Day care owner pleads guilty in drowning deaths of twin toddlers
She pleaded guilty to criminally negligent homicide
KNOXVILLE, Tenn. (WVLT) - A Knoxville day care owner charged in the drowning deaths of twin toddlers pleaded guilty in court Wednesday.
A grand jury indicted Jennifer Salley, the owner of OM Baby Childcare, on two counts of criminally negligent homicide after the toddlers died in the facility’s West Knoxville pool in the summer of 2018.
Salley was illegally operating the day care at her home. Just two months prior to the drowning officials had ordered her to stop running the child care operation without a license.
Salley was sentenced to a total of four years probation.
The victim’s family agreed with the sentence with the condition that she is never allowed to be in a position to supervise or care for children again and that Salley will be placed on the Tennessee Department of Children’s Services Severe Abuse Registry for the rest of her life.
An attorney read a victim impact statement from the parents before Salley’s sentencing. They said their most important goal is to protect other families by ensuring that Salley is barred from supervising children.
“On July 20th, 2018, our world was destroyed in one phone call. We had entrusted Jennifer Salley with the care of two of the most important things in our lives. Jennifer Salley failed our children that day. Her criminal neglect cost our children their lives and destroyed the family we knew. Her guilt goes far beyond the immeasurable pain of losing the twins. The trail of destruction she left is unfathomable. From the horrors of arriving on the scene and seeing EMS frantically perform CPR on our babies to our older sons walking into an ER room and watching their mother cradle their dead sister’s body...those images don’t disappear. The flashbacks and nightmares...do not go away. There is no punishment for Jennifer Salley that could or would ever equal the suffering our family will endure the rest of our lives due to her criminal conduct. No amount of jail time would turn back time. It wouldn’t bring Elyssa back. It wouldn’t bring Elijah back. It would not bring their laughs back. We have requested that the District Attorney’s office agree to this final and certain resolution because it will help protect other families. Ms. Salley’s acceptance of responsibility and guilty plea to the two permanent felony convictions as charged should deter others from engaging in this type of conduct in the future. Jennifer Salley remaining permanently on the DCS registry and the other conditions required by this resolution should also protect other children. We appreciate the hard work of the District Attorney’s office and the Knox County Sheriff’s Department which led to Ms. Salley accepting responsibility for these criminal offenses, and we also appreciate this Court’s consideration of this resolution. Our love for Elyssa and Elijah will remain unbounded and unending. The true joy we experienced as their parents is impossible to put into words. We cannot explain to the Court or to anyone the impact their loss will always have on our family.”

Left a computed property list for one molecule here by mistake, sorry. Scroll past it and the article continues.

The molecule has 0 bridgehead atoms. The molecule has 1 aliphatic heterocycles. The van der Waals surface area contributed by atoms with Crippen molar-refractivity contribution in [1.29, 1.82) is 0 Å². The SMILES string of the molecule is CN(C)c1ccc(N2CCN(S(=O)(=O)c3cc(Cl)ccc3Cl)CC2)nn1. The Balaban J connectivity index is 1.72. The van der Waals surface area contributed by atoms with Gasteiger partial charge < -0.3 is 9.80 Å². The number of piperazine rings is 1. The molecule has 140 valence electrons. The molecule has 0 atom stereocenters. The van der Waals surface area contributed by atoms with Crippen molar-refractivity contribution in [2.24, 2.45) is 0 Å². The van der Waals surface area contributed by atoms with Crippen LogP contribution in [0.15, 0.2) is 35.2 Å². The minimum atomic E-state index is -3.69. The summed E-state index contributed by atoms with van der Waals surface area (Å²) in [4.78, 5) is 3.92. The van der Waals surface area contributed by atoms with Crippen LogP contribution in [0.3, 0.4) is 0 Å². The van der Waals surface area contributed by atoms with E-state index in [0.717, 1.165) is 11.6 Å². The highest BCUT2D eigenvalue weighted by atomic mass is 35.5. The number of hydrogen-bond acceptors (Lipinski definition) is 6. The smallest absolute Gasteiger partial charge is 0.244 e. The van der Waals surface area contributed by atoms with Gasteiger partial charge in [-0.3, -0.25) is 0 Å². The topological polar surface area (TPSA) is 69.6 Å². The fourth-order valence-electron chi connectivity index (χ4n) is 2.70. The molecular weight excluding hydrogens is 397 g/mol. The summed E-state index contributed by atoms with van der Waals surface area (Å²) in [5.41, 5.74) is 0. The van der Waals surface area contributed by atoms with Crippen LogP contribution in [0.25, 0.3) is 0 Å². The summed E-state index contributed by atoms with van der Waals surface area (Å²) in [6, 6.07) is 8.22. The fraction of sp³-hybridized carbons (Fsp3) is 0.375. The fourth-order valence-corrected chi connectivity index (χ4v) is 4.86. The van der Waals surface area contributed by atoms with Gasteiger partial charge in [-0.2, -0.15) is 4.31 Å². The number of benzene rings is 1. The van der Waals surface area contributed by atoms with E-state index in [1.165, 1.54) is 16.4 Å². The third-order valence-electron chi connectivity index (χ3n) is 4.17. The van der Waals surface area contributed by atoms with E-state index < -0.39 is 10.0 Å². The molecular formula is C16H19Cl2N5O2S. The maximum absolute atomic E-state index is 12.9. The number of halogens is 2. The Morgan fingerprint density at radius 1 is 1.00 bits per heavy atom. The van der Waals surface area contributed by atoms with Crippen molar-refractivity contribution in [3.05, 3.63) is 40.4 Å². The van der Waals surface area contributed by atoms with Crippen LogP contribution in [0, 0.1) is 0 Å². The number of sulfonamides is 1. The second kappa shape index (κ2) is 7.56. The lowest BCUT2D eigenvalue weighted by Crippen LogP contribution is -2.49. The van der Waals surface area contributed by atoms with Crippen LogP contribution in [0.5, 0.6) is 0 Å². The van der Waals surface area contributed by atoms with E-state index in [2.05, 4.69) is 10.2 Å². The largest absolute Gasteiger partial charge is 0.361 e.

The twin toddlers named Elijah and Elyssa Orejuela were taken to East Tennessee Children’s Hospital after being found in a pool at OM Baby Childcare.
The parents of the twins said after arriving at the hospital they were met by a doctor who did everything he could.
“I begged him, I said bring my daughter back please, and he didn’t hesitate," said Enrique Orejuela. "He went back in there and worked. He wanted to save her, he did.”
WVLT Amanda Hara spoke with the toddler’s parents following the tragedy in 2018.
When asked if there were any red flags, Enrique Orejuela said, “As parents, you do the best you can to investigate.”
Their mother Amelia added that they found Salley on a Care.com advertisement.
She said she thought Care.com provided background checks on all the caregivers using the site. The site offers providers and parents the option to order different levels of background checks. On top of that, “One of the other parents was a police officer, and one was a physician ... I would think if they entrusted their care with her, I definitely didn’t see any red flags with that.”
The Orejuelas filed a federal lawsuit against Salley claiming that unsafe conditions and Salley’s lack of supervision led to the twins' deaths. The twins were unsupervised for so long, the suit said, that they managed to leave a bedroom, then the house, before getting into a pool.
The suit is asking for $17.48 million in compensatory damages.
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